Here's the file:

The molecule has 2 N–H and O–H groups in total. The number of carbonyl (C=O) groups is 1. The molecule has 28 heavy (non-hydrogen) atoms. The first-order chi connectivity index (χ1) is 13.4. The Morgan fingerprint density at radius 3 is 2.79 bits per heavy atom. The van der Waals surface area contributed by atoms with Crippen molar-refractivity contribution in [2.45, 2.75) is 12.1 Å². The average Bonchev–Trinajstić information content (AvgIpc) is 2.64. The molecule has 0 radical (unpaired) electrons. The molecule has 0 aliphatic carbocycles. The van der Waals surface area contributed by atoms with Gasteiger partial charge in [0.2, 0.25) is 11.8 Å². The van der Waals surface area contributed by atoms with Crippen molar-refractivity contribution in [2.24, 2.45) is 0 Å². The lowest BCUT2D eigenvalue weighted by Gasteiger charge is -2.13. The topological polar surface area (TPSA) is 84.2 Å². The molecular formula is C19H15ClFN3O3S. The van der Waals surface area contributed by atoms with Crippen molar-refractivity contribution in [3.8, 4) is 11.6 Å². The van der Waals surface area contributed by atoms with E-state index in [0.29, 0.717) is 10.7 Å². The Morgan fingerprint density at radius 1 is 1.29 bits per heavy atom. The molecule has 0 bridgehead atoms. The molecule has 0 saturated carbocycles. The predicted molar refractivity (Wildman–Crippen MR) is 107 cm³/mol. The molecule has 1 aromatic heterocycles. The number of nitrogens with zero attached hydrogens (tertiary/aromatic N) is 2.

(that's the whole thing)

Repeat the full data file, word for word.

The molecule has 2 N–H and O–H groups in total. The number of carbonyl (C=O) groups is 1. The molecule has 28 heavy (non-hydrogen) atoms. The first-order chi connectivity index (χ1) is 13.4. The Morgan fingerprint density at radius 3 is 2.79 bits per heavy atom. The van der Waals surface area contributed by atoms with Crippen molar-refractivity contribution in [2.45, 2.75) is 12.1 Å². The average Bonchev–Trinajstić information content (AvgIpc) is 2.64. The molecule has 0 radical (unpaired) electrons. The molecule has 0 aliphatic carbocycles. The van der Waals surface area contributed by atoms with Gasteiger partial charge in [0.2, 0.25) is 11.8 Å². The van der Waals surface area contributed by atoms with Crippen molar-refractivity contribution in [2.24, 2.45) is 0 Å². The lowest BCUT2D eigenvalue weighted by Gasteiger charge is -2.13. The topological polar surface area (TPSA) is 84.2 Å². The molecular formula is C19H15ClFN3O3S. The van der Waals surface area contributed by atoms with Crippen molar-refractivity contribution in [3.8, 4) is 11.6 Å². The van der Waals surface area contributed by atoms with E-state index in [0.29, 0.717) is 10.7 Å². The Morgan fingerprint density at radius 1 is 1.29 bits per heavy atom. The molecule has 0 bridgehead atoms. The molecule has 0 saturated carbocycles. The predicted molar refractivity (Wildman–Crippen MR) is 107 cm³/mol. The molecule has 1 aromatic heterocycles. The number of nitrogens with zero attached hydrogens (tertiary/aromatic N) is 2.